Five key factors which will affect solar system output

Jack MengMay 8, 201910540

Five factors which will affect solar system output

PV systems produce power in proportion to the intensity of sunlight striking the solar array surface. Solar system produce electricity in the proportion to the intensity of sunlight striking the solar array surface. Every day the intensity of sunshine on a surface varies, so the output of solar PV system will vary substantially from location to location. There are several different factors which will affect solar power system output.

These factors need to be understood so that the homeowner has realistic expectations of overall system output and economic benefits under variable weather conditions over time.


First factor: Standard Test Conditions

Solar PV panel produce dc electricity. The dc output of solar panel is rated by manufacturers under

Standard Test Conditions (STC). These conditions are easily recreated in a factory, and allow for consistent comparisons of products, but need to be modified to estimate output under common outdoor operating conditions.

STC conditions are: solar cell temperature = 25 oC; solar irradiance (intensity) = 1000 W/m2 (often referred to as peak sunlight intensity, comparable to clear summer noon time intensity); and solar spectrum as filtered by passing through 1.5 thickness of atmosphere (ASTM Standard Spectrum).

A solar PV manufacturer may rate a particular solar panel output at 300 Watts of power under STC, and call the product a “300-watt solar module.” This module will often have a production tolerance of +/-3% of the rating, which means that the module can produce 290 Watts and still be called a “300-watt module.” Therefore, it is better to use the low end of the power output spectrum as a starting point (290 Watts for a 300-watt module).


Second factor: Testing and real temperature

Solar panel output power will decrees as module temperature increases. A regular solar panel will heat up to almost 70-80 degree when operating on a roof during summery time. For crystalline modules, a typical temperature reduction factor recommended by the CEC is 89% or 0.89. So the “100-watt” module will typically operate at about 85 Watts (95 Watts x 0.89 = 85 Watts) in the middle of a spring or fall day, under full sunlight conditions.


Third factor: Dust and Dirt of panel surface

Dust and Dirt on the solar panel surface will be accumulated over time and then block some of the sunlight which will reduce power output. Many states will have raining season and dry season, such as California in west coast or New Jersey in east coast. Although typical dirt and dust is cleaned off during every rainy season, it is more realistic to estimate system output taking into account the reduction due to dust buildup in the dry season. A typical annual dust reduction factor to use is 93% or 0.93. So the “100- watt module,” operating with some accumulated dust may operate on average at about 79 Watts (85 Watts x 0.93 = 79 Watts).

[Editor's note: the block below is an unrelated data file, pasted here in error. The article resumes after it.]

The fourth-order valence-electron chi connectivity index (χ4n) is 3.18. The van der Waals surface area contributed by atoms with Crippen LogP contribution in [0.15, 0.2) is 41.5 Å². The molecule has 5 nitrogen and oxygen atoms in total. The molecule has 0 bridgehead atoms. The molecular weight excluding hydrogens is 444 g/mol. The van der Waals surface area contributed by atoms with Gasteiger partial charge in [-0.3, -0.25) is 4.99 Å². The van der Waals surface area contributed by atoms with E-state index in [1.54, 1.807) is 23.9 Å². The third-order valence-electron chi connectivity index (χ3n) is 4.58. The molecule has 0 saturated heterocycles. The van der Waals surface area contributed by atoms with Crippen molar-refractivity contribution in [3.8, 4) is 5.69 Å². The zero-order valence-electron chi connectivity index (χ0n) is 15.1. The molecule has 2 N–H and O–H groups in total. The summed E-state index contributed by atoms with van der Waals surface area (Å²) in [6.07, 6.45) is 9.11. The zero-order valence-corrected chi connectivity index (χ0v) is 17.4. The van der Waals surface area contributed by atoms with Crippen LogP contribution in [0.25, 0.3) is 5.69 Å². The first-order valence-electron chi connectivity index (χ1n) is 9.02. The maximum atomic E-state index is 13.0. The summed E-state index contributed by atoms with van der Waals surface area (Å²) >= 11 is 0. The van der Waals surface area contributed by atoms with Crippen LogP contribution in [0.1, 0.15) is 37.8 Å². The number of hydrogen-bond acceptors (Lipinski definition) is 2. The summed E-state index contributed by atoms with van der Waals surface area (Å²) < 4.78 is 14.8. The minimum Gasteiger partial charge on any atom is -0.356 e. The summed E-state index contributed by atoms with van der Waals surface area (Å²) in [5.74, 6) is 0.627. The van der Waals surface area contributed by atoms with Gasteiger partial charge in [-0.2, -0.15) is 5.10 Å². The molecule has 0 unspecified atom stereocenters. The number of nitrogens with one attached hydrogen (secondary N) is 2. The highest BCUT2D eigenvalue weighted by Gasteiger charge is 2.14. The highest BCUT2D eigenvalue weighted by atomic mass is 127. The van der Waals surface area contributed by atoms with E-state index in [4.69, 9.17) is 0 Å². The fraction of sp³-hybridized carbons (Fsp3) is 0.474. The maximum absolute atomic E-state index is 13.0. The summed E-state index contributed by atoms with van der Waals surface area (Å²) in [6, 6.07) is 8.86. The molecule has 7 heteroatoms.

Fourth Factor: Solar panel design mismatch and cable/wiring losses

The maximum power output of the total PV array is always less than the sum of the maximum output of the individual modules. This difference is a result of slight inconsistencies in performance from one module to the next and is called module mismatch and amounts to at least a 2% loss in system power. Power is also lost to resistance in the system wiring. These losses should be kept to a minimum but it is difficult to keep these losses below 3% for the system. A reasonable reduction factor for these losses is 95% or 0.95.


Fifth Factor: Power conversion losses from DC to AC

Solar inverter will convert DC power generated by the solar module to AC power. Part of solar power will be lost in the conversion process, and there are additional losses in the wires from the rooftop array down to the inverter and out to the house panel.

Most of inverters commonly used in residential PV power systems have peak efficiencies of 94-98% indicated by their manufacturers, but these again are measured under well-controlled factory conditions. Actual field conditions usually result in overall dc-to-ac conversion efficiencies of about 88-92%, with 90% or 0.90 a reasonable compromise.

So the “300-watt module” output, reduced by production tolerance, heat, dust, wiring, ac conversion, and other losses will translate into about 268 Watts of AC power delivered to the house panel during the middle of a clear day.


All in all, to understand several factors which will affect the output of solar panel will help customer to estimate system size more accurately.

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